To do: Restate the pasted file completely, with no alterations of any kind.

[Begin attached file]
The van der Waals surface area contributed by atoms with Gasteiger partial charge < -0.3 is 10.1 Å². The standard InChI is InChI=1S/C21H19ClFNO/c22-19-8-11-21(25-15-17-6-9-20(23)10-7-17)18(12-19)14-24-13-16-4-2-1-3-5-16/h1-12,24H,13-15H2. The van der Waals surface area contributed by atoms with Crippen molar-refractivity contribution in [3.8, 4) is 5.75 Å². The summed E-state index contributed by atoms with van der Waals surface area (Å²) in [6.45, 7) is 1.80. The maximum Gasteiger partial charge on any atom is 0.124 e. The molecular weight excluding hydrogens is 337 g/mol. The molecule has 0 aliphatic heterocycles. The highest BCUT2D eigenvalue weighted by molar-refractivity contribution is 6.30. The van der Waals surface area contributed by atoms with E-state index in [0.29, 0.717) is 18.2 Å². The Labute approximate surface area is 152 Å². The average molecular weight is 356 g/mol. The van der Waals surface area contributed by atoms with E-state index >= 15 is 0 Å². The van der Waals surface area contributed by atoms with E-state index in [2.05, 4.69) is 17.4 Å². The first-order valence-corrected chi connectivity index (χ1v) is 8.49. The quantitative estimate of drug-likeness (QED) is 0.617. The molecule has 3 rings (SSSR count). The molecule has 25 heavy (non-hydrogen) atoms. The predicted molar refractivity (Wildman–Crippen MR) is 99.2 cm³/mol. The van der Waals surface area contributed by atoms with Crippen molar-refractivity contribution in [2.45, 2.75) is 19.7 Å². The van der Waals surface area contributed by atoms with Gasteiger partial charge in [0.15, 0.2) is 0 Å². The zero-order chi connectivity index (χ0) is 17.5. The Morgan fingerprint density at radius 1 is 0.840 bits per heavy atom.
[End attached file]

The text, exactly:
The van der Waals surface area contributed by atoms with Gasteiger partial charge < -0.3 is 10.1 Å². The standard InChI is InChI=1S/C21H19ClFNO/c22-19-8-11-21(25-15-17-6-9-20(23)10-7-17)18(12-19)14-24-13-16-4-2-1-3-5-16/h1-12,24H,13-15H2. The van der Waals surface area contributed by atoms with Crippen molar-refractivity contribution in [3.8, 4) is 5.75 Å². The summed E-state index contributed by atoms with van der Waals surface area (Å²) in [6.45, 7) is 1.80. The maximum Gasteiger partial charge on any atom is 0.124 e. The molecular weight excluding hydrogens is 337 g/mol. The molecule has 0 aliphatic heterocycles. The highest BCUT2D eigenvalue weighted by molar-refractivity contribution is 6.30. The van der Waals surface area contributed by atoms with E-state index in [0.29, 0.717) is 18.2 Å². The Labute approximate surface area is 152 Å². The average molecular weight is 356 g/mol. The van der Waals surface area contributed by atoms with E-state index >= 15 is 0 Å². The van der Waals surface area contributed by atoms with E-state index in [2.05, 4.69) is 17.4 Å². The first-order valence-corrected chi connectivity index (χ1v) is 8.49. The quantitative estimate of drug-likeness (QED) is 0.617. The molecule has 3 rings (SSSR count). The molecule has 25 heavy (non-hydrogen) atoms. The predicted molar refractivity (Wildman–Crippen MR) is 99.2 cm³/mol. The van der Waals surface area contributed by atoms with Crippen molar-refractivity contribution in [2.45, 2.75) is 19.7 Å². The van der Waals surface area contributed by atoms with Gasteiger partial charge in [0.15, 0.2) is 0 Å². The zero-order chi connectivity index (χ0) is 17.5. The Morgan fingerprint density at radius 1 is 0.840 bits per heavy atom.